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Judge Throws Out Raleigh Manslaughter Case

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RALEIGH — The case of a grocery store employee charged with the beating death of a suspected robber took another unusual twist Monday.

Judge E. Lynn Johnson dismissed involuntary manslaughter charges against Daniel Rodbourn, ruling the prosecution did not make a good enough case.

Johnson ruled that Rodbourn should not have been charged with involuntary manslaughter in the death of Jason Cort. Instead, he says the evidence points to the more serious charge of voluntary manslaughter.

Jurors in the trial are frustrated that a legal technicality took the case out of their hands, and the prosecutor was shocked by the defense tactics.

"I was very surprised by that motion," said prosecutor Craig Croom. "His motion was that we undercharged his client. I've never seen someone raise that motion."

Since a person can only be tried once for the same crime, Rodbourn is a free man. His conscience, though, is still wrestling with the death of Cort.

"I can't put it into words," he said, "how remorseful I am. This is not what I wanted. This is just...I can't express it."

For the first time, Rodbourn is speaking out about what he says happened May 9, 1998 in the parking lot of the Food Lion store on Avent Ferry Road.

"I never hit him until he came at me in a violent way. He was out of control, and I was scared for my life," Rodbourn told reporters.

Rodbourn was charged with involuntary manslaughter for hitting Cort with a branch after chasing him from the store into a nearby parking lot. Cort's injuries were not detected for several hours, when he lapsed into a coma and later died.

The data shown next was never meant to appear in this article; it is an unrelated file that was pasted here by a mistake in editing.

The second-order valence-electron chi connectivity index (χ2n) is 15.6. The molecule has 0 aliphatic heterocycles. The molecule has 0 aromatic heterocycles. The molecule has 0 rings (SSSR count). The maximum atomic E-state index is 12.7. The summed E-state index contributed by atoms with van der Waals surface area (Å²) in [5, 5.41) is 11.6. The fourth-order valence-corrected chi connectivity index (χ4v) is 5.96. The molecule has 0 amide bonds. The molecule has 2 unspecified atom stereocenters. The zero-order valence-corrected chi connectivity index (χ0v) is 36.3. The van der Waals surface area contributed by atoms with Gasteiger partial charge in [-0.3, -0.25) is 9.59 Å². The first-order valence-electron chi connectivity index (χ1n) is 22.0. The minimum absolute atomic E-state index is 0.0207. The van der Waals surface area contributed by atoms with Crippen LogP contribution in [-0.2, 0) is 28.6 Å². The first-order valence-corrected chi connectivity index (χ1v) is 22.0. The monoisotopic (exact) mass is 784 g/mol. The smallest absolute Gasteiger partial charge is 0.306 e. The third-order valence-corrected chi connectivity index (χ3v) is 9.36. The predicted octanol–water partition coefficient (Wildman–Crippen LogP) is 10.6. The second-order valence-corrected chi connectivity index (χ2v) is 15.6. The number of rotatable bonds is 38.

Rodbourn's attorney says his client was indicted on the wrong charge.

"I don't think it's a technicality," said Defense Attorney Richard Gammon. You can't charge someone with breaking and entering if in fact they committed rape, and that's what happened in this case."

Jason Cort's mother, Cheryl Cort, is not bitter about the decision. She says even though Rodbourn is free, the judge's words gave her solace.

"I felt like I could walk out of there with at least knowing in my heart and mind that Daniel Rodbourn was wrong and he did go over the line," she says.

Cort hopes this is a wake up call. She hopes Rodbourn will find peace in his life and maybe even reflect upon the life of her son.

For both the Cort family and Rodbourn's family, the last year has been a nightmare. Now, Rodbourn would like to go back to school.

Cheryl Cort is concerned about violent youth and would like to continue to educate people about this problem.

This case has a long history:
  • The incident happened May 9, 1998.
  • In July and again in August, the grand jury decided not to file voluntary manslaughter charges against Rodbourn.
  • In September, the grand jury handed down a lesser charge of involuntary manslaughter.With Monday's ruling to drop the charges, a re-trial would violate the double jeopardy rule. That means Rodbourn cannot be tried again in criminal court.
  • He could face a civil lawsuit from Jason Cort's family.

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    Amanda Lamb, Reporter
    Gil Hollingsworth, Photographer
    Michelle Singer, Web Editor

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